“I think it makes us better, more thoughtful, more caring human beings if we really grasp everything we can from the arts experiences that are available,” she continued.
But, Hunt explained, some have more opportunity than others. Some parents can send their kids to dance lessons, instrument lessons or theater lessons.
“The reality is that not all parents can afford that,” she said.
And that’s where arts in the schools come in.
Much is being done to maintain that effort through the Utah State Board of Education, primarily through the Professional Outreach Program in the School, an organization that includes Ballet West, Utah Symphony-Utah Opera, Utah Festival Opera and Musical Theater, Repertory Dance Theatre, Ririe-Woodbury Dance Company, Springville Museum of Art, the Utah Museum of Fine Art, Children’s Dance Theatre, and Utah Shakespeare Festival.
“I feel like they’re absolutely aware,” said Vanessa Ballam, director of education and performer at Utah Festival Opera and Musical Theatre, about state legislators and the board of education. “I mean, they’re huge cheerleaders of all of these programs too. They know exactly what the benefits are to the students that participate.”
In a survey of school educators and administrators across Utah, Montana, Idaho and Wyoming commissioned by the Western States Arts Federation, those surveyed were asked if they believed their district treated the arts as core curriculum. In Utah, 65 percent answered “yes” — more than any other neighboring state.
The same study, however, examined the amount of high-quality arts instruction — which it defined as ongoing instruction by a certified specialist meeting state and/or national arts standards. Twenty-one percent of Utah schools were listed in the “none of the above” category. That’s 54,000 students who didn’t receive any quality arts instruction.
“We have a strong emphasis on the arts here. It’s a little bit of a curiosity that we’ve lost footing (in education),” Hunt said.
In an accompanying study by the same group breaking down Utah’s arts education more specifically, researchers found that Utah fared well in secondary school arts education, but lagged behind most in elementary schools.
For example, the average music specialist-to-student ratio in elementary schools is 1 to 895.
“When I was in elementary school, every elementary classroom had a piano in it,” Hunt said. “You don’t see that anymore. I think part of it is that the demands on teachers have become so robust.”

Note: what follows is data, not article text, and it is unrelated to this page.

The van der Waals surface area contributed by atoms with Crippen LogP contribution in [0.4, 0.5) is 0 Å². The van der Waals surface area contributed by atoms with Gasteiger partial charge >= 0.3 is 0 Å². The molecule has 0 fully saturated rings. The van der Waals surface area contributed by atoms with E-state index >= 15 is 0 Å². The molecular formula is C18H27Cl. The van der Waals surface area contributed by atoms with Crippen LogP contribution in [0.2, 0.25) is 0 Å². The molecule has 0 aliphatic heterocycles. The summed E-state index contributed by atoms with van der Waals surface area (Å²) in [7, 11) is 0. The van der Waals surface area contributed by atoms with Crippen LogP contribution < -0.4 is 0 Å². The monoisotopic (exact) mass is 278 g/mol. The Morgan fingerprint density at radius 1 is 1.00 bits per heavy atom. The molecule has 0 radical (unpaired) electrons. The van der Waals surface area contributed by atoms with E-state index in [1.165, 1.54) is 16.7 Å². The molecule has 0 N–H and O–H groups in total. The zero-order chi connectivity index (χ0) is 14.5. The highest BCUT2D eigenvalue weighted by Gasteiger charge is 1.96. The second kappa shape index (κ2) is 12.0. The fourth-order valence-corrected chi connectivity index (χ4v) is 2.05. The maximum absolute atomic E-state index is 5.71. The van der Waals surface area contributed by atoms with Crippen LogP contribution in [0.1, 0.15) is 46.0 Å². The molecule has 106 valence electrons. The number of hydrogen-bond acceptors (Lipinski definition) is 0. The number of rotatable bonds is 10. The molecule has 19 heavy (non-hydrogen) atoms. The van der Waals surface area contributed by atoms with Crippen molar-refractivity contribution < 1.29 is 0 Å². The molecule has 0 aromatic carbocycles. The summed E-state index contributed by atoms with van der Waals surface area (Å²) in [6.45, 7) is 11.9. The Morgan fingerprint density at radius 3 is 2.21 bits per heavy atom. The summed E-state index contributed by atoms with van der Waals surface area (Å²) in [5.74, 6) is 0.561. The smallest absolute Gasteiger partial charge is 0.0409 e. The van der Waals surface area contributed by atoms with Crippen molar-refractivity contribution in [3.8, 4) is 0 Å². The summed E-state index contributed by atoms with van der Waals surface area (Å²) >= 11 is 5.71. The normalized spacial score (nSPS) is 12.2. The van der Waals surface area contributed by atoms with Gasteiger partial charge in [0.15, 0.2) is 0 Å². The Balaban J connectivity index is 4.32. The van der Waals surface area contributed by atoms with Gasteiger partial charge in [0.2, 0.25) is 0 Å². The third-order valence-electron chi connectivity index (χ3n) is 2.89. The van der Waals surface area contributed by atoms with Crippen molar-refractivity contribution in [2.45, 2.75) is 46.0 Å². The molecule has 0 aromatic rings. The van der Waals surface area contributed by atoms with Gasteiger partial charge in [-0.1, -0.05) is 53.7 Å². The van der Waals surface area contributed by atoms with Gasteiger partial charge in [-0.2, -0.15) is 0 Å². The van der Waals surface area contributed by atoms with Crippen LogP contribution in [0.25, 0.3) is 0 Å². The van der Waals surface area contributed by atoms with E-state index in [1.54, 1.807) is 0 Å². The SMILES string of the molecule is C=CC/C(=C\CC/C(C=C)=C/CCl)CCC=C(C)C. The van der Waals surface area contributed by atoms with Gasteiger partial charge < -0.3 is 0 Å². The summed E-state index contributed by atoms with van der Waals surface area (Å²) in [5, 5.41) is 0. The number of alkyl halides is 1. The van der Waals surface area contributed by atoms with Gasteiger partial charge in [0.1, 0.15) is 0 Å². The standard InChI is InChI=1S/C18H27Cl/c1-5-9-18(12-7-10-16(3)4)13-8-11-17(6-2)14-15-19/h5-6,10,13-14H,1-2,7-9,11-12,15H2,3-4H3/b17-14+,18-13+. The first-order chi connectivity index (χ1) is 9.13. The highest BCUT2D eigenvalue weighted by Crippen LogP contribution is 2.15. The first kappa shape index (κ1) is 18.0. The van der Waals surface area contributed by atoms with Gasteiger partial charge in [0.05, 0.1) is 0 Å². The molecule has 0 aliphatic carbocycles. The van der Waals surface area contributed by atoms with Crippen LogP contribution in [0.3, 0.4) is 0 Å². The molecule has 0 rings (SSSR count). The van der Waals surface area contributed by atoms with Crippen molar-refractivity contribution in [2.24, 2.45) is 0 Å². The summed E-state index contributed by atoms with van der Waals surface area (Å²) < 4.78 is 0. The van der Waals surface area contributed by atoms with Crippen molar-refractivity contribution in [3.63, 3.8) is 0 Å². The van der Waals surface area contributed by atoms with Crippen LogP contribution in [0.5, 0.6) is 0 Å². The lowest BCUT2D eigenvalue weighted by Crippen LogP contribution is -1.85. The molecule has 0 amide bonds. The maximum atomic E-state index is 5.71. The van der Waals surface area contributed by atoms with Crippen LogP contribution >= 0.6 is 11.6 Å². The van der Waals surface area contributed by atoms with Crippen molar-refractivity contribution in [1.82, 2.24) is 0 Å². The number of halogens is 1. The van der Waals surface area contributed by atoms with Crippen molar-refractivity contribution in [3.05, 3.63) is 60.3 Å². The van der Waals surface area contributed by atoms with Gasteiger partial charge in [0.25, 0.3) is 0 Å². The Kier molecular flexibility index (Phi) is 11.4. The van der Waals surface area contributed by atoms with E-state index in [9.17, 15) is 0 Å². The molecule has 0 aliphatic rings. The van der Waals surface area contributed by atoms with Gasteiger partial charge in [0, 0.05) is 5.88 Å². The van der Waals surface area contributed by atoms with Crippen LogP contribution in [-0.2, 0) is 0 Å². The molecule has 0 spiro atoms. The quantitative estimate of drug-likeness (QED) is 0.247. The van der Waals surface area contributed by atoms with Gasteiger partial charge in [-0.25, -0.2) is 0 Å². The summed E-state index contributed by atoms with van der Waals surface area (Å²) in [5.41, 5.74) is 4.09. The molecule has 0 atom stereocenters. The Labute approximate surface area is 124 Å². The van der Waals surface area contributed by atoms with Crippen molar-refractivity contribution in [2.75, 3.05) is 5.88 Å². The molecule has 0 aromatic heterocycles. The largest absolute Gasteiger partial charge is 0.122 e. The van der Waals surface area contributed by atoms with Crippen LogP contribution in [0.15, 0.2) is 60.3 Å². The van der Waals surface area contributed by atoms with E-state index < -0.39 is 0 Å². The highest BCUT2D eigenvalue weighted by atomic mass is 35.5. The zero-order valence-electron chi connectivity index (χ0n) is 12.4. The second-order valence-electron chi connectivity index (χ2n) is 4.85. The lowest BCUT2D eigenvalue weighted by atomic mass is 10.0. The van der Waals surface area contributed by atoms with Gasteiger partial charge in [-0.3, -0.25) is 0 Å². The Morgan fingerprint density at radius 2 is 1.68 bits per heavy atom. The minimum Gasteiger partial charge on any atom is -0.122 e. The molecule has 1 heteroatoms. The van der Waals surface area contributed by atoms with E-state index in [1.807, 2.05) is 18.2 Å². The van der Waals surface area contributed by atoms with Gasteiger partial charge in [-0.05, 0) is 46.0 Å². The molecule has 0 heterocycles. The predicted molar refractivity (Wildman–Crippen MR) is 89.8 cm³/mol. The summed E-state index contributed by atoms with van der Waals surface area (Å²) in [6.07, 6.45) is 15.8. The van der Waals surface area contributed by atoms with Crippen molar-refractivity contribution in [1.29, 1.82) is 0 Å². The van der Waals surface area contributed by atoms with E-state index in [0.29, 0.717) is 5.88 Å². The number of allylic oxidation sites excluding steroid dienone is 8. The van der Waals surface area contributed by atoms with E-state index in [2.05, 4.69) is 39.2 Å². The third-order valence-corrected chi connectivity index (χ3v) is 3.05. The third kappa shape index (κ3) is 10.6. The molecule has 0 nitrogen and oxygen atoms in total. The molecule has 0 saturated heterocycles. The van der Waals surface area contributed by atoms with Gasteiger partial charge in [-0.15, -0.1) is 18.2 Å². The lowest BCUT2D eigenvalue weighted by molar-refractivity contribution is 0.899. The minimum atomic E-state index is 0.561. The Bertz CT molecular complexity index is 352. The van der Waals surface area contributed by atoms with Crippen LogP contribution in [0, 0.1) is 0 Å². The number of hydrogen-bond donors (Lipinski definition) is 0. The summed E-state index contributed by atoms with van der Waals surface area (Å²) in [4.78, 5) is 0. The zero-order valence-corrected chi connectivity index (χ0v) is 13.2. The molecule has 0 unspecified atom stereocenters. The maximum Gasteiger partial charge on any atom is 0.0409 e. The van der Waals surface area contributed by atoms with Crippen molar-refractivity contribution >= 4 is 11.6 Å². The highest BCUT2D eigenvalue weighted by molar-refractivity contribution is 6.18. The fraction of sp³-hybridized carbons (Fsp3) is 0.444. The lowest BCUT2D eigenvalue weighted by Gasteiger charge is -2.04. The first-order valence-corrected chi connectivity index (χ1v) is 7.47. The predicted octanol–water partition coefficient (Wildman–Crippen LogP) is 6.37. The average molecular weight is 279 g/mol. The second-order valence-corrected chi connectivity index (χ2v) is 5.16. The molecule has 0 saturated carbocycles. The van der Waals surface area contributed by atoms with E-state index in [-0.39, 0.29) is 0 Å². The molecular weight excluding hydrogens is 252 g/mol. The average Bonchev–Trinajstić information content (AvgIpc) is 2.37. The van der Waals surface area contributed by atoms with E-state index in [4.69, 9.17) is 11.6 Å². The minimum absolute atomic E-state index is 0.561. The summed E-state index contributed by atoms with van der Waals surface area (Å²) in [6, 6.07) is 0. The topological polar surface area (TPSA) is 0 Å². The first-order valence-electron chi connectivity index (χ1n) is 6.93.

Lynne Larson, director of education for Repertory Dance Theatre, agreed, saying that school curriculum today is very focused on testing and, though tested material is also important, arts education shows children “how that part of you is just as important as the part of you that needs to learn specific facts and be tested on things — that they’re equal parts.”
Arts, Hunt explained, are a natural thing that shouldn’t be overlooked in a child’s education and experience growing up.
“If you are around little children, everything is sung and danced and acted. Their natural state of being is in that state of imagination," she said. "That’s who we are as human beings. We’re creative by nature.”
The studies also acknowledged Utah’s average student enrollment — which is nearly twice as large as that of every neighboring state. Despite legislative funding, despite a culture centered on arts, reaching every child can be difficult.
“We have our work cut out for us,” Hunt said.
Cathy Jensen, state fine arts specialist who heads both the Professional Outreach Program in the School and the Beverley Taylor Sorenson program, discussed the purposes of both programs: to harbor creativity, to show kids possible careers, or to merely introduce them to something they can love.
Larson, Hawkins, Fowler and Ballam are all involved with the professional outreach program as well. Speak with any of them, and their passion for exposing as many children as possible to the arts is evident.
“You just don’t know without opportunity, what blatant skills and attributes lie within a child that could be untapped without exposure,” Jensen said.
Next week: Catch a glimpse of the many different arts outreach programs in Utah schools and the impact these programs have.